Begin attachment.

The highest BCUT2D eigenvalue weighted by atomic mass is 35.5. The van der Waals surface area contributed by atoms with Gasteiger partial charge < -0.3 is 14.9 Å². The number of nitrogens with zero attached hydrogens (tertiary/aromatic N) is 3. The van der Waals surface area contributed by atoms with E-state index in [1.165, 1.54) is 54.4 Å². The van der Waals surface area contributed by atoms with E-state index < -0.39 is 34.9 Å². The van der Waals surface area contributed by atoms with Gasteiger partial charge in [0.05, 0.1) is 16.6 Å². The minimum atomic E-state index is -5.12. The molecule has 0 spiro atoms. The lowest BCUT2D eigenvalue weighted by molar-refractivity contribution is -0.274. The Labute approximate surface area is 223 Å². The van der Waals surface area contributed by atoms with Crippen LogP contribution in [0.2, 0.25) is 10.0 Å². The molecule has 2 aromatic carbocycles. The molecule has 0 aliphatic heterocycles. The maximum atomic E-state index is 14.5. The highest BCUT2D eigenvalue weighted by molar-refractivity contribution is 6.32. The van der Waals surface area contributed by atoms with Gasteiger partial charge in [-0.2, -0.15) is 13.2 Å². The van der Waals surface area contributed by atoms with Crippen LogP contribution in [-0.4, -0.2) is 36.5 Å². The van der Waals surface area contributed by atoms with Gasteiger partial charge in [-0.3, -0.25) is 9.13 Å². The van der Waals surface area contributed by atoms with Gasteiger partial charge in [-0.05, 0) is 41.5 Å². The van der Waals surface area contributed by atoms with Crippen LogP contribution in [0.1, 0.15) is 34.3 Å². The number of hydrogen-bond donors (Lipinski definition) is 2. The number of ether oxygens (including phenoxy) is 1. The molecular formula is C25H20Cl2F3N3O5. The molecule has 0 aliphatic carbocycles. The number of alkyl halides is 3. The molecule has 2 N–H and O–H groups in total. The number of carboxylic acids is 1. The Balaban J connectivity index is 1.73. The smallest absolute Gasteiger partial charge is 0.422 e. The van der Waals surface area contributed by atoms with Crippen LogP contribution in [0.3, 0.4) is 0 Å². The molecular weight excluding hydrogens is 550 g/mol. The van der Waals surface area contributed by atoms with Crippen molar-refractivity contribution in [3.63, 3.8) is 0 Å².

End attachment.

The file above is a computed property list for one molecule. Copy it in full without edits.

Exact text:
The highest BCUT2D eigenvalue weighted by atomic mass is 35.5. The van der Waals surface area contributed by atoms with Gasteiger partial charge < -0.3 is 14.9 Å². The number of nitrogens with zero attached hydrogens (tertiary/aromatic N) is 3. The van der Waals surface area contributed by atoms with E-state index in [1.165, 1.54) is 54.4 Å². The van der Waals surface area contributed by atoms with E-state index < -0.39 is 34.9 Å². The van der Waals surface area contributed by atoms with Gasteiger partial charge in [0.05, 0.1) is 16.6 Å². The minimum atomic E-state index is -5.12. The molecule has 0 spiro atoms. The lowest BCUT2D eigenvalue weighted by molar-refractivity contribution is -0.274. The Labute approximate surface area is 223 Å². The van der Waals surface area contributed by atoms with Crippen LogP contribution in [0.2, 0.25) is 10.0 Å². The molecule has 2 aromatic carbocycles. The molecule has 0 aliphatic heterocycles. The maximum atomic E-state index is 14.5. The highest BCUT2D eigenvalue weighted by molar-refractivity contribution is 6.32. The van der Waals surface area contributed by atoms with Gasteiger partial charge in [-0.2, -0.15) is 13.2 Å². The van der Waals surface area contributed by atoms with Crippen LogP contribution in [-0.4, -0.2) is 36.5 Å². The van der Waals surface area contributed by atoms with Gasteiger partial charge in [-0.3, -0.25) is 9.13 Å². The van der Waals surface area contributed by atoms with Gasteiger partial charge in [-0.05, 0) is 41.5 Å². The van der Waals surface area contributed by atoms with Crippen LogP contribution in [0.1, 0.15) is 34.3 Å². The number of hydrogen-bond donors (Lipinski definition) is 2. The number of ether oxygens (including phenoxy) is 1. The molecular formula is C25H20Cl2F3N3O5. The molecule has 0 aliphatic carbocycles. The number of alkyl halides is 3. The molecule has 2 N–H and O–H groups in total. The number of carboxylic acids is 1. The Balaban J connectivity index is 1.73. The smallest absolute Gasteiger partial charge is 0.422 e. The van der Waals surface area contributed by atoms with Crippen LogP contribution in [0.3, 0.4) is 0 Å². The molecular weight excluding hydrogens is 550 g/mol. The van der Waals surface area contributed by atoms with Crippen molar-refractivity contribution in [3.63, 3.8) is 0 Å².